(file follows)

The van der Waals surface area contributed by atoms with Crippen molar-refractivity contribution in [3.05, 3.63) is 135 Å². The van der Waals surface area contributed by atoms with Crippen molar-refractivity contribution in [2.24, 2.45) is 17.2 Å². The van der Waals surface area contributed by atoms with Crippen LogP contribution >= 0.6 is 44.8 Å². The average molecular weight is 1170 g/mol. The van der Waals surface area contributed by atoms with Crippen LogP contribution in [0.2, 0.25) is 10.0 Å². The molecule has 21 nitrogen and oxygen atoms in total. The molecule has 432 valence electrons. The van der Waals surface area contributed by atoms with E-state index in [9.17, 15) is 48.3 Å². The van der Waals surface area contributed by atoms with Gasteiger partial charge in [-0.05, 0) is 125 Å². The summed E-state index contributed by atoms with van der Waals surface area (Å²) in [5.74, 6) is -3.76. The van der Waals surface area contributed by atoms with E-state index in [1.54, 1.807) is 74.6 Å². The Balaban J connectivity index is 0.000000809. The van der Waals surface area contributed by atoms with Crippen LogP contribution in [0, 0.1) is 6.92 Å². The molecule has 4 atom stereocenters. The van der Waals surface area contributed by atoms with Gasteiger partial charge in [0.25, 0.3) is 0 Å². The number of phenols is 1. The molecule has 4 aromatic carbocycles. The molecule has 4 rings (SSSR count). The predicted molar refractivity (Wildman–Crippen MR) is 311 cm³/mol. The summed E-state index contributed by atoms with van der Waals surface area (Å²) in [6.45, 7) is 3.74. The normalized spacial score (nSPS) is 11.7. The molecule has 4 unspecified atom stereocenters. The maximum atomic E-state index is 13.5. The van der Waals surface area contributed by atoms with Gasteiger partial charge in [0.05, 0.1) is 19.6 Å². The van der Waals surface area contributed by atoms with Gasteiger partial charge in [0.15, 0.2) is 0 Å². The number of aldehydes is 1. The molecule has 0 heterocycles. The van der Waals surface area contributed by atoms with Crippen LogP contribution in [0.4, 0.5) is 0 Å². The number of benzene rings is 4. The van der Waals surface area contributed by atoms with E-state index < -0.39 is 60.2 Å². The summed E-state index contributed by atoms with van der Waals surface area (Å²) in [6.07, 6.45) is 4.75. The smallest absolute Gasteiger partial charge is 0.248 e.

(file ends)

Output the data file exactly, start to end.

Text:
The van der Waals surface area contributed by atoms with Crippen molar-refractivity contribution in [3.05, 3.63) is 135 Å². The van der Waals surface area contributed by atoms with Crippen molar-refractivity contribution in [2.24, 2.45) is 17.2 Å². The van der Waals surface area contributed by atoms with Crippen LogP contribution >= 0.6 is 44.8 Å². The average molecular weight is 1170 g/mol. The van der Waals surface area contributed by atoms with Crippen LogP contribution in [0.2, 0.25) is 10.0 Å². The molecule has 21 nitrogen and oxygen atoms in total. The molecule has 432 valence electrons. The van der Waals surface area contributed by atoms with E-state index in [9.17, 15) is 48.3 Å². The van der Waals surface area contributed by atoms with Gasteiger partial charge in [-0.05, 0) is 125 Å². The summed E-state index contributed by atoms with van der Waals surface area (Å²) in [5.74, 6) is -3.76. The van der Waals surface area contributed by atoms with E-state index in [1.54, 1.807) is 74.6 Å². The Balaban J connectivity index is 0.000000809. The van der Waals surface area contributed by atoms with Crippen LogP contribution in [0, 0.1) is 6.92 Å². The molecule has 4 atom stereocenters. The van der Waals surface area contributed by atoms with Gasteiger partial charge in [0.25, 0.3) is 0 Å². The number of phenols is 1. The molecule has 4 aromatic carbocycles. The molecule has 4 rings (SSSR count). The predicted molar refractivity (Wildman–Crippen MR) is 311 cm³/mol. The summed E-state index contributed by atoms with van der Waals surface area (Å²) in [6.45, 7) is 3.74. The normalized spacial score (nSPS) is 11.7. The molecule has 4 unspecified atom stereocenters. The maximum atomic E-state index is 13.5. The van der Waals surface area contributed by atoms with Gasteiger partial charge in [0.05, 0.1) is 19.6 Å². The van der Waals surface area contributed by atoms with Gasteiger partial charge in [0.15, 0.2) is 0 Å². The number of aldehydes is 1. The molecule has 0 heterocycles. The van der Waals surface area contributed by atoms with Crippen LogP contribution in [0.4, 0.5) is 0 Å². The number of benzene rings is 4. The van der Waals surface area contributed by atoms with E-state index < -0.39 is 60.2 Å². The summed E-state index contributed by atoms with van der Waals surface area (Å²) in [6.07, 6.45) is 4.75. The smallest absolute Gasteiger partial charge is 0.248 e.